In 1995, Carl-Johan Seger received a phone call with an offer that would change the direction of his research career at the University of British Columbia. He had only a few days earlier taken up a professor's appointment with so-called tenure, a meriting position.
"I started my new position in June 1995 and in September I resigned," says Carl-Johan Seger, laughing at the memory.
The phone call came from the American semiconductor company Intel, who was in great need of his skills.
"There was a crisis at Intel. They had just rolled out a new generation of Pentium processors when a serious error in the construction was discovered. The error had escaped Intel's very extensive verification procedures. The final bill landed somewhere in the neighbourhood of 475 million dollar", he says.
The problem was that the traditional verification method did not allow testing of all conceivable values, it could simply not be done within the time frame, even though very extensive verification was carried out.Mathematical tools for verification
Carl-Johan Seger's research is on formal methods, i.e., mathematical tools for analysis and verification of systems. Very useful for verifying hardware – in this case silicon circuits. The tools that Carl-Johan Seger worked with in his research could offer the solution to the precise problems that Intel suffered.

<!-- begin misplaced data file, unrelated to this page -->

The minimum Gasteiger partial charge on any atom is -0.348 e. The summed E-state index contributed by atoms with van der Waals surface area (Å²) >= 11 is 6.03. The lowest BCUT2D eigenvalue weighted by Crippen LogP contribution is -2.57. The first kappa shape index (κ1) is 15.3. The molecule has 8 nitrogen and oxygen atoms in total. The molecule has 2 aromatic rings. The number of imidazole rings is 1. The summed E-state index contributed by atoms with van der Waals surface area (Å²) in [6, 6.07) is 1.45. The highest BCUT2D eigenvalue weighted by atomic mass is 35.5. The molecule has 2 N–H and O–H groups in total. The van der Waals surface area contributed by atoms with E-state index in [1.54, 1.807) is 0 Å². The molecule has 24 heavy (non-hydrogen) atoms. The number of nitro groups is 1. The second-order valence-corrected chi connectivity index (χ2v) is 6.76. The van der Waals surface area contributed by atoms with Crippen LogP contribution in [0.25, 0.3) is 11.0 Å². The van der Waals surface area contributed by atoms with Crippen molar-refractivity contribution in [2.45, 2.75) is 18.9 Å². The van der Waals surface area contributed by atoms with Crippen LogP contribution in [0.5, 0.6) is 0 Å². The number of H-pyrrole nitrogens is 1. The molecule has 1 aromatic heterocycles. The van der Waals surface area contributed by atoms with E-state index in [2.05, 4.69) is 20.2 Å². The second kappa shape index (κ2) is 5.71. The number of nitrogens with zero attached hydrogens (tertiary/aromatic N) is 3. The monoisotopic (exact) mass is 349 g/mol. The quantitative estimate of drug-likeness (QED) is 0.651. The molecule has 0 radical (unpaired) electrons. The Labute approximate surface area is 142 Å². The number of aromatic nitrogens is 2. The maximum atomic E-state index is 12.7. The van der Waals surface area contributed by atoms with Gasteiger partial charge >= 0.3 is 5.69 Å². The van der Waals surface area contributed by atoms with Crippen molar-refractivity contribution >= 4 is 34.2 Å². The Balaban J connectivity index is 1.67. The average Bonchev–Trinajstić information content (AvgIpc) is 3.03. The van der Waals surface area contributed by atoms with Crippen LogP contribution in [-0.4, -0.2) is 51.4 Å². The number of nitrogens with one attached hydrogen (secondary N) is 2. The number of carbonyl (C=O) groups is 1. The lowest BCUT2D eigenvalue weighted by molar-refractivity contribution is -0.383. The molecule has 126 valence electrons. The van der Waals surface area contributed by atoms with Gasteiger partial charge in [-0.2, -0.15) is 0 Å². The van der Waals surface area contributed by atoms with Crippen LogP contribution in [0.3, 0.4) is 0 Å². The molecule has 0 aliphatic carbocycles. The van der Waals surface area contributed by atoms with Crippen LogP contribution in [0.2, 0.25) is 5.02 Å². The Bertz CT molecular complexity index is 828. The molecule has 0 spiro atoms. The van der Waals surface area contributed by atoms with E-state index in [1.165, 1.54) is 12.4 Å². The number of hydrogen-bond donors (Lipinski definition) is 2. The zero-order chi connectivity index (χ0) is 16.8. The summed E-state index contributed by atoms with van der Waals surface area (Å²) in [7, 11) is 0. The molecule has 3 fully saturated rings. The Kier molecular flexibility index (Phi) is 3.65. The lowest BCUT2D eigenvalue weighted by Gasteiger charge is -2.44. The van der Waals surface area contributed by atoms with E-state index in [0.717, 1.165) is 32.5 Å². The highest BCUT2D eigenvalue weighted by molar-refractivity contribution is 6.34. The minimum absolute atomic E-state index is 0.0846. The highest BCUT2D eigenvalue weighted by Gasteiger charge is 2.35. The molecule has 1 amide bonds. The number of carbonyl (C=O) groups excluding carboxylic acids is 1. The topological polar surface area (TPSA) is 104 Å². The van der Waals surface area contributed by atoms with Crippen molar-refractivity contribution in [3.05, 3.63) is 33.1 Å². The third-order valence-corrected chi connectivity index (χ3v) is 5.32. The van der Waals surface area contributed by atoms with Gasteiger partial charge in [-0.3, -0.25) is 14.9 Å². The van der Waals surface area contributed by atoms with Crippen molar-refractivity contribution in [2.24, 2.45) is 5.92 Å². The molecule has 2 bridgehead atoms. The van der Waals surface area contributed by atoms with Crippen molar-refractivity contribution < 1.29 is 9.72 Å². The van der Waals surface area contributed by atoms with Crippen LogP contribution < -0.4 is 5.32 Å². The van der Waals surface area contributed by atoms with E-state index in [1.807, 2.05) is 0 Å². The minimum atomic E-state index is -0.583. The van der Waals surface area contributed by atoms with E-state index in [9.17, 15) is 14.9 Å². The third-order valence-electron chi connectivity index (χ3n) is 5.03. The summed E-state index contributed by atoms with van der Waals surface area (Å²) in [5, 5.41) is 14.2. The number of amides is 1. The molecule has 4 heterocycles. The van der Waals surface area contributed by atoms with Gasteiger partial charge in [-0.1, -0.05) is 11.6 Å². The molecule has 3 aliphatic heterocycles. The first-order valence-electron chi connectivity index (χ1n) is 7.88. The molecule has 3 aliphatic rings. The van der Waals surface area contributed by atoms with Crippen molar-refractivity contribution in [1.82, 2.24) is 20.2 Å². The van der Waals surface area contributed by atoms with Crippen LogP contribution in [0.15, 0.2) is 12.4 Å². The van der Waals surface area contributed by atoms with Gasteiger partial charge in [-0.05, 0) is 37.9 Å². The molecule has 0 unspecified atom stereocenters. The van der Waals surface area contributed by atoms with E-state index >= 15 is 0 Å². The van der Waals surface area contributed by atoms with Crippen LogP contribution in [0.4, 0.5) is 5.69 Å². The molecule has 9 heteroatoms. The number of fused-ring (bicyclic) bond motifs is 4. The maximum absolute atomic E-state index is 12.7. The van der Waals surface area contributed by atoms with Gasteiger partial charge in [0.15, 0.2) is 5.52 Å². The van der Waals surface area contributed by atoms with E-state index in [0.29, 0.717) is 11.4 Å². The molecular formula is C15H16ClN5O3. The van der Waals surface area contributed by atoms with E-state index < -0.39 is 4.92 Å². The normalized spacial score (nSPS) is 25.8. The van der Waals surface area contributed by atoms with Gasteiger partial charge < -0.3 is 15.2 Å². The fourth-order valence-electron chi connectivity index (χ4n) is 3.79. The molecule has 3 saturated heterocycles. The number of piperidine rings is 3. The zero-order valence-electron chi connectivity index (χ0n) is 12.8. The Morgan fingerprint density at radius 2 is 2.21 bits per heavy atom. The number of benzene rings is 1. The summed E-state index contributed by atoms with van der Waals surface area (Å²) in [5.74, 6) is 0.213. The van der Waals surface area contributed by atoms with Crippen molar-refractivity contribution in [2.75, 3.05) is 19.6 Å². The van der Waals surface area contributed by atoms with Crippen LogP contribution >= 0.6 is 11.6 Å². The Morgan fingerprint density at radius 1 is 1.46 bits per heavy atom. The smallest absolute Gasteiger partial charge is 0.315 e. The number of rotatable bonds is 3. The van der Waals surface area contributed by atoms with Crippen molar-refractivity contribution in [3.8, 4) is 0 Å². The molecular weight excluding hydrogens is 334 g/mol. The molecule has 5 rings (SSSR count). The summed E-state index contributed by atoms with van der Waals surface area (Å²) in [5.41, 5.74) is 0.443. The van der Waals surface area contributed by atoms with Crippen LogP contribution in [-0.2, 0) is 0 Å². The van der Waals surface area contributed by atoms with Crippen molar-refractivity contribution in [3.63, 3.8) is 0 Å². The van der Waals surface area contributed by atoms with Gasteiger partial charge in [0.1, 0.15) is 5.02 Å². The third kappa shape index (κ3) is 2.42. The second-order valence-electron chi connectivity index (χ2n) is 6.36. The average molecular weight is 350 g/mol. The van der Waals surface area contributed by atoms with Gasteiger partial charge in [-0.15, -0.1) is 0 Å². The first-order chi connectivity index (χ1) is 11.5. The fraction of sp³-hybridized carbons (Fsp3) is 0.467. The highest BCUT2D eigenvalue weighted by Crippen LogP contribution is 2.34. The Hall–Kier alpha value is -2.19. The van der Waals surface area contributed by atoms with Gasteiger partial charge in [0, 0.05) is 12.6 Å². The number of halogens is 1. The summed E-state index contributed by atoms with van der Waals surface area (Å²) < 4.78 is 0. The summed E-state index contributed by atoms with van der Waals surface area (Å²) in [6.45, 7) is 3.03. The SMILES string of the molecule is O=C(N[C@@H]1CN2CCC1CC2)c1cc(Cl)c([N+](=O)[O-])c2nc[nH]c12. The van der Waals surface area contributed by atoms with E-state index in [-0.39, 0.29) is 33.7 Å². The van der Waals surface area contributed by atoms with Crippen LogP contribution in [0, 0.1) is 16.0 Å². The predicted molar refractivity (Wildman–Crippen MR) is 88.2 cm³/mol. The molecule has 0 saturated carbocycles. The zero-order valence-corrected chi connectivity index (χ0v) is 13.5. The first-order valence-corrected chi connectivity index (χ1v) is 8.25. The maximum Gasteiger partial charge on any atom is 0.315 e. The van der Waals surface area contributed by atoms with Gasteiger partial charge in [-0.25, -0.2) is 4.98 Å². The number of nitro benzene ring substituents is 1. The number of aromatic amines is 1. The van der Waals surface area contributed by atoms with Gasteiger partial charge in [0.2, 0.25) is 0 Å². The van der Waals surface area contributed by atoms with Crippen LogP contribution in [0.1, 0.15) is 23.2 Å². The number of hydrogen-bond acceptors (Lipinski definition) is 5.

"With formal methods, we developed a verification tool that was not only more reliable, we could also perform the verification faster."
As a result, Carl-Johan Seger introduced early formal verification in the development process at Intel.
"Early formal verification is extremely important for achieving good results. It is only after we verify that we can know for sure, and can draw conclusions from the work. It is usually said that we learn by our mistakes, and I couldn’t agree more."
At Intel, he created the Forte Formal Verification System, based on his previous research, and the same verification system is still used today, over 20 years later.
"If you buy a computer today with an Intel processor, large parts of the processor are verified by this method."Return to academia
He stayed at Intel for 22 years, and during that time he has published his research with great impact.
"It has been fun working in industry, but there is not much long-term research done. In 2006-2007, I was given the opportunity to be a visiting researcher at Oxford", he says.
Perhaps that is where the thoughts of returning to academia took shape? So, when Intel last year announced staff cuts, and launched a retirement package, he took the offer.
"Intel's offer turned to those who with x number of years in the company, added with one's own age, summed to the number 75 or higher. And it included me with a 3-month margin."
Carl-Johan Seger is pleased with his choice to return to academia and Chalmers, and the mood is on top during the interview. We wonder, of course, how he experiences the transition.
"It's a big change, I cannot say it's neither better nor worse, but on the other hand – it takes a lot of effort and renewal and it makes me feel younger."Important part of autonomous systems
Carl-Johan Seger is recruited as part of Chalmers activities in the Wallenberg project WASP – Wallenberg Autonomous Systems and Software Program